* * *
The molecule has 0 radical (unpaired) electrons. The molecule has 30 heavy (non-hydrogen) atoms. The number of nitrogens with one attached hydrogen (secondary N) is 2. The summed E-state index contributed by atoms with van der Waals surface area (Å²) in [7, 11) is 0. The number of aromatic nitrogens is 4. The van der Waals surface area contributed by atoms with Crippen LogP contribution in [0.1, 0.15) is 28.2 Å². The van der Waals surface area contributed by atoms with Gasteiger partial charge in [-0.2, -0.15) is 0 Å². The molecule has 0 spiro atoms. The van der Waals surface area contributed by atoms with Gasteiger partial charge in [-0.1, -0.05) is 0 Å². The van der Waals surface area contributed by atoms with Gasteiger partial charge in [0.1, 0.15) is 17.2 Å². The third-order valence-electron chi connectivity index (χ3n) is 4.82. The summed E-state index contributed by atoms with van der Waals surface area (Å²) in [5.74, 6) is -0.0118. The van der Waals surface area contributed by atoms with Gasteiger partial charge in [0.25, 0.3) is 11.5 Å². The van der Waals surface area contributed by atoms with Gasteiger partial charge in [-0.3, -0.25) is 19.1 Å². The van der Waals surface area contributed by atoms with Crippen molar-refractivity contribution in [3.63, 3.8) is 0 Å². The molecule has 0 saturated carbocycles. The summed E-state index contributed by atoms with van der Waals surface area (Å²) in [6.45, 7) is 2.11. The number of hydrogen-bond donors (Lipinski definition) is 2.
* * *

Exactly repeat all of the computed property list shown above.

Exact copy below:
The molecule has 0 radical (unpaired) electrons. The molecule has 30 heavy (non-hydrogen) atoms. The number of nitrogens with one attached hydrogen (secondary N) is 2. The summed E-state index contributed by atoms with van der Waals surface area (Å²) in [7, 11) is 0. The number of aromatic nitrogens is 4. The van der Waals surface area contributed by atoms with Crippen LogP contribution in [0.1, 0.15) is 28.2 Å². The van der Waals surface area contributed by atoms with Gasteiger partial charge in [-0.2, -0.15) is 0 Å². The molecule has 0 spiro atoms. The van der Waals surface area contributed by atoms with Gasteiger partial charge in [-0.1, -0.05) is 0 Å². The van der Waals surface area contributed by atoms with Gasteiger partial charge in [0.1, 0.15) is 17.2 Å². The third-order valence-electron chi connectivity index (χ3n) is 4.82. The summed E-state index contributed by atoms with van der Waals surface area (Å²) in [5.74, 6) is -0.0118. The van der Waals surface area contributed by atoms with Gasteiger partial charge in [0.25, 0.3) is 11.5 Å². The van der Waals surface area contributed by atoms with Gasteiger partial charge in [-0.3, -0.25) is 19.1 Å². The van der Waals surface area contributed by atoms with Crippen molar-refractivity contribution in [3.63, 3.8) is 0 Å². The molecule has 0 saturated carbocycles. The summed E-state index contributed by atoms with van der Waals surface area (Å²) in [6.45, 7) is 2.11. The number of hydrogen-bond donors (Lipinski definition) is 2.